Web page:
Mini hydro market

Even though fossil fuels dominate electricity generation across the world, more than 60 countries use hydropower for meeting more than half of their electricity needs, according to research from Global Data. The technology’s popularity is partially driven by its ability to rapidly respond to changing electricity demand, water management, and flood control.

Small Hydropower Advantage

Small and mini-hydropower generation plants boast a shorter gestation period, roughly two to five years, compared to large hydropower plants, which usually have a gestation period of about seven years. Additionally, small and mini-hydro yield a higher return on investment due to the low capital investment, construction, and operational and maintenance costs. In addition to several other advantages, construction of a small hydropower plant does not disturb the local habitat as is the case with large hydropower plants. Small hydropower installation does not involve the building of large dams and reservoirs and thus does not lead to the problems of deforestation, submergence, and rehabilitation. Furthermore, it does not require a large land area and thus can be constructed in areas with small streams of water and small to medium rivers.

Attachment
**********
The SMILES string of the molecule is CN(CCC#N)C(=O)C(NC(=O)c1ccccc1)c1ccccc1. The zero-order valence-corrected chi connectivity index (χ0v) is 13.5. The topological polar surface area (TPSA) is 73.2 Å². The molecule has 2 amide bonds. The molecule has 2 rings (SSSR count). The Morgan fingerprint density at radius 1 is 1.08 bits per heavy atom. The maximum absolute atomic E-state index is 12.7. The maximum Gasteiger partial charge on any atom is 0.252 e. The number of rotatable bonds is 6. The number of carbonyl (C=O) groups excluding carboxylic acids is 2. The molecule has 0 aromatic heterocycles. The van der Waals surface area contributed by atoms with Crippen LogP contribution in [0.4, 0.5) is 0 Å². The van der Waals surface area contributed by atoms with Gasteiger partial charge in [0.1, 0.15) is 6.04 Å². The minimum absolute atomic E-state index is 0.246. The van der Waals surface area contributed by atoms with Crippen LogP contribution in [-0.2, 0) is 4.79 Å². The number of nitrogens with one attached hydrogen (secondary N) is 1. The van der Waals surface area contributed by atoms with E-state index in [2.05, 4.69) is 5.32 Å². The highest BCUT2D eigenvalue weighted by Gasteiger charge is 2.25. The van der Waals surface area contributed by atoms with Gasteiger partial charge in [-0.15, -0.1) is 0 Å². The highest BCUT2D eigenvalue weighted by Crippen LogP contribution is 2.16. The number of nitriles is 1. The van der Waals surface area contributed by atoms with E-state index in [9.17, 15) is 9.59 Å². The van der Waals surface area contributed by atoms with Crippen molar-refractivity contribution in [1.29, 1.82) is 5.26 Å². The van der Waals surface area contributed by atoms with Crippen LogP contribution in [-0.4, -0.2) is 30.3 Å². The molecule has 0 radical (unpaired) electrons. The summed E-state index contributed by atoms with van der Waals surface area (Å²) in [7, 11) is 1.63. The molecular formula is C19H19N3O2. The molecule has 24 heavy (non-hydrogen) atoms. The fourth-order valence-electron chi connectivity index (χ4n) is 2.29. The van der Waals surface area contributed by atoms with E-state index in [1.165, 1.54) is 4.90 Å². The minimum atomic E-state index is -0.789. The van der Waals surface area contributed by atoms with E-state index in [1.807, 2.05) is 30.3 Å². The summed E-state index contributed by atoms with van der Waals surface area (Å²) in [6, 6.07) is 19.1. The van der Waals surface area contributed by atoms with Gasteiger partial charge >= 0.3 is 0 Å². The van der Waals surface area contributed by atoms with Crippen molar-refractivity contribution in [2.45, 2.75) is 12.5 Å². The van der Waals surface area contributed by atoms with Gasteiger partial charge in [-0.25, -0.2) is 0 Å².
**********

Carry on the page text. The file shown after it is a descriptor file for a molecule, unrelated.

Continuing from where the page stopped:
Global Small Hydropower Cumulative Installations on the Rise

Annual installed capacity surged during 2004 mainly due to rise in new installations in China, according to Global Data. Given the advantages of generating electricity from small hydropower coupled with rising interest in the sector has led to increased government support policies which will derive installations in many countries in the years to come. Cumulative installed capacity of small hydropower is expected to reach 140 GW in 2015 and 201 GW in 2020.